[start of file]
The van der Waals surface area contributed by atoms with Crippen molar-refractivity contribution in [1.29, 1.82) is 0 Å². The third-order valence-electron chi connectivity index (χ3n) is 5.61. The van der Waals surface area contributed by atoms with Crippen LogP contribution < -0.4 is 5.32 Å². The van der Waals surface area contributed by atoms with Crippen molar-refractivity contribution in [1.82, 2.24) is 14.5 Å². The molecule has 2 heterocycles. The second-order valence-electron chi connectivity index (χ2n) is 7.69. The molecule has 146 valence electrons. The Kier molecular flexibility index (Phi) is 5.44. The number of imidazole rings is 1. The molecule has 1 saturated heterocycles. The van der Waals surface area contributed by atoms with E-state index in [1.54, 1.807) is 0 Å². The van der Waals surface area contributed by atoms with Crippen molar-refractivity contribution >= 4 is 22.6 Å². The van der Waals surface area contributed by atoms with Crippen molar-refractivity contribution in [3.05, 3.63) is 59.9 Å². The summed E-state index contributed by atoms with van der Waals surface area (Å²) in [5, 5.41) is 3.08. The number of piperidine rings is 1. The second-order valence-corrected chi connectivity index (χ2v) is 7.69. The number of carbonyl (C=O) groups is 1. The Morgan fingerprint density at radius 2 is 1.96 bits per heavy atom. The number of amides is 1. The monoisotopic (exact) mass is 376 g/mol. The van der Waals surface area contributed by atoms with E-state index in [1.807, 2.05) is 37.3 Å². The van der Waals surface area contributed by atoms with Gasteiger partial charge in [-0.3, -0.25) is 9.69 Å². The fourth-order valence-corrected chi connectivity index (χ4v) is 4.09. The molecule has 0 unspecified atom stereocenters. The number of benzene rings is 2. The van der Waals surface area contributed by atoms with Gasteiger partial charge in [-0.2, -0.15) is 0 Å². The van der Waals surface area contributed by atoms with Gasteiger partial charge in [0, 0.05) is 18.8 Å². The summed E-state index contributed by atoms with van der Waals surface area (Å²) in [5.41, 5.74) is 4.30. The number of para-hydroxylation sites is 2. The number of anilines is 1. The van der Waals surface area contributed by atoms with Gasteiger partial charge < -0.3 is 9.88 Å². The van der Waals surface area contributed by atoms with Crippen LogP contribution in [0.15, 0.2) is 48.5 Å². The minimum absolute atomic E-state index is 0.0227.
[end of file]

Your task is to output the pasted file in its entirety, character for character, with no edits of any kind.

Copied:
The van der Waals surface area contributed by atoms with Crippen molar-refractivity contribution in [1.29, 1.82) is 0 Å². The third-order valence-electron chi connectivity index (χ3n) is 5.61. The van der Waals surface area contributed by atoms with Crippen LogP contribution < -0.4 is 5.32 Å². The van der Waals surface area contributed by atoms with Crippen molar-refractivity contribution in [1.82, 2.24) is 14.5 Å². The molecule has 2 heterocycles. The second-order valence-electron chi connectivity index (χ2n) is 7.69. The molecule has 146 valence electrons. The Kier molecular flexibility index (Phi) is 5.44. The number of imidazole rings is 1. The molecule has 1 saturated heterocycles. The van der Waals surface area contributed by atoms with E-state index in [1.54, 1.807) is 0 Å². The van der Waals surface area contributed by atoms with Crippen molar-refractivity contribution >= 4 is 22.6 Å². The van der Waals surface area contributed by atoms with Crippen molar-refractivity contribution in [3.05, 3.63) is 59.9 Å². The summed E-state index contributed by atoms with van der Waals surface area (Å²) in [5, 5.41) is 3.08. The number of piperidine rings is 1. The second-order valence-corrected chi connectivity index (χ2v) is 7.69. The number of carbonyl (C=O) groups is 1. The Morgan fingerprint density at radius 2 is 1.96 bits per heavy atom. The number of amides is 1. The monoisotopic (exact) mass is 376 g/mol. The van der Waals surface area contributed by atoms with E-state index in [1.807, 2.05) is 37.3 Å². The van der Waals surface area contributed by atoms with Gasteiger partial charge in [-0.3, -0.25) is 9.69 Å². The fourth-order valence-corrected chi connectivity index (χ4v) is 4.09. The molecule has 0 unspecified atom stereocenters. The number of benzene rings is 2. The van der Waals surface area contributed by atoms with Gasteiger partial charge in [-0.2, -0.15) is 0 Å². The van der Waals surface area contributed by atoms with Gasteiger partial charge in [0, 0.05) is 18.8 Å². The summed E-state index contributed by atoms with van der Waals surface area (Å²) in [5.41, 5.74) is 4.30. The number of para-hydroxylation sites is 2. The number of anilines is 1. The van der Waals surface area contributed by atoms with Gasteiger partial charge < -0.3 is 9.88 Å². The van der Waals surface area contributed by atoms with Crippen LogP contribution in [0.15, 0.2) is 48.5 Å². The minimum absolute atomic E-state index is 0.0227.